Six Sigma offers an opportunity to move your company from the long list of organizations that typically eat up 20% to 30% of their revenues in mistakes. Instead, you can join the growing list of businesses that have launched company-wide Six Sigma programs and watched their profits climb. Six Sigma project teams will motivate employees and enable your company to deliver better, faster, less expensive products and services than your competitors.
Our Approach To Six Sigma Implementation
The Management Institute introduces small and mid-sized companies to Six Sigma methodologies through a training program that produces measurable results early in the training process6 and bottom line results by the end of the training.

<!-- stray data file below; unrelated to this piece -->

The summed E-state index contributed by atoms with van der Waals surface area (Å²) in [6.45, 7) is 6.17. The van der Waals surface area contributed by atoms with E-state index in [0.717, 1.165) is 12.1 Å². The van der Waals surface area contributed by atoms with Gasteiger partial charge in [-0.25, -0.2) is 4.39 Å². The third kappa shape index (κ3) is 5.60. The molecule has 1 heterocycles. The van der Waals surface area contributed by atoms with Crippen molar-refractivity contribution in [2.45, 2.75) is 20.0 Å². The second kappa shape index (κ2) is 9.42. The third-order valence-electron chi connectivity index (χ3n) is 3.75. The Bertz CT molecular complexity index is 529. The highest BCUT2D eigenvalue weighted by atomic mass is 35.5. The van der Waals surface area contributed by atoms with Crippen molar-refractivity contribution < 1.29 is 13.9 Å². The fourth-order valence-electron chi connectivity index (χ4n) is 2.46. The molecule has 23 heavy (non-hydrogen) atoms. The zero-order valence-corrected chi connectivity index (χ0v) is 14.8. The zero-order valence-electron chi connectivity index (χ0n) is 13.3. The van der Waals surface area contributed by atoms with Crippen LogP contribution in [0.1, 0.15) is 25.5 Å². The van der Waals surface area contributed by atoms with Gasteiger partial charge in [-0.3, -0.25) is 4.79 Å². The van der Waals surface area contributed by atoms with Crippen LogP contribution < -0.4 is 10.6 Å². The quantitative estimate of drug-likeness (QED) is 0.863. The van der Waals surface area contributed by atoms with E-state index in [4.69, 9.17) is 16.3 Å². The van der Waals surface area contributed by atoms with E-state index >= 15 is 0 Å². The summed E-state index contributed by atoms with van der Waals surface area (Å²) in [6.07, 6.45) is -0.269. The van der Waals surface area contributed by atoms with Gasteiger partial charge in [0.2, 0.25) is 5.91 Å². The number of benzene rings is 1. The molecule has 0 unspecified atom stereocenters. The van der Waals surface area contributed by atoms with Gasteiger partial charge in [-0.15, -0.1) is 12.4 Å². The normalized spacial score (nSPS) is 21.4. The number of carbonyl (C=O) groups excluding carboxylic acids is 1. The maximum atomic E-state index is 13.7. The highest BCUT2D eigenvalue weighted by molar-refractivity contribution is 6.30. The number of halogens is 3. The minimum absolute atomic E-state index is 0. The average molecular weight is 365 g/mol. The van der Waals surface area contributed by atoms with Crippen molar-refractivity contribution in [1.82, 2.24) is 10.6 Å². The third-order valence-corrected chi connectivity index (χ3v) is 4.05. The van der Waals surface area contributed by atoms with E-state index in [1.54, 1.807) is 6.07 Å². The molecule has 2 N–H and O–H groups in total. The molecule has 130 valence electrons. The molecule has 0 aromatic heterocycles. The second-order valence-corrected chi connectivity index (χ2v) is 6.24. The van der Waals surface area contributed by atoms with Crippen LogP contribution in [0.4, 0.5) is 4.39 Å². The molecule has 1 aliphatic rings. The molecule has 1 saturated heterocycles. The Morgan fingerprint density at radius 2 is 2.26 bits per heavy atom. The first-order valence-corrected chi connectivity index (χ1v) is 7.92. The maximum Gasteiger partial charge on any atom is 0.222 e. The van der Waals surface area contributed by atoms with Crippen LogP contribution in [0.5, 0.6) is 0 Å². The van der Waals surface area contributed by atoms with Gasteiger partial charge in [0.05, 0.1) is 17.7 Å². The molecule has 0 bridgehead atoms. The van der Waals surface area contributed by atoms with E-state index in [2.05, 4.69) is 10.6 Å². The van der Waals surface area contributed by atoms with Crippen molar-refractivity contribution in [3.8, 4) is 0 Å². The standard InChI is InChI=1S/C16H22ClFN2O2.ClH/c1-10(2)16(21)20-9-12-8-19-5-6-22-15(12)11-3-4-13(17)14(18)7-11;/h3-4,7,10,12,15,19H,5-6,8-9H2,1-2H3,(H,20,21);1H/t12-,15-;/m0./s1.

Our approach is project-based, allowing your employees to target and correct real-world problems as they learn. Our Six Sigma deployment strategy begins with your senior team selecting projects that will significantly impact your company's bottom line and customer needs. The projects often address company problems that have eluded solutions for years. Project members then attend formal classroom training with their teams. This training is delivered in small "learning chunks" and correlates with processes that have been identified. Each classroom training session is followed by team meetings in which the skills learned in class are applied to each team's project. Intensive coaching by Management Institute experts ensures that the team and project stay on track throughout the learning period. A "just in time" approach provides the right learning, at the right time, in the right place.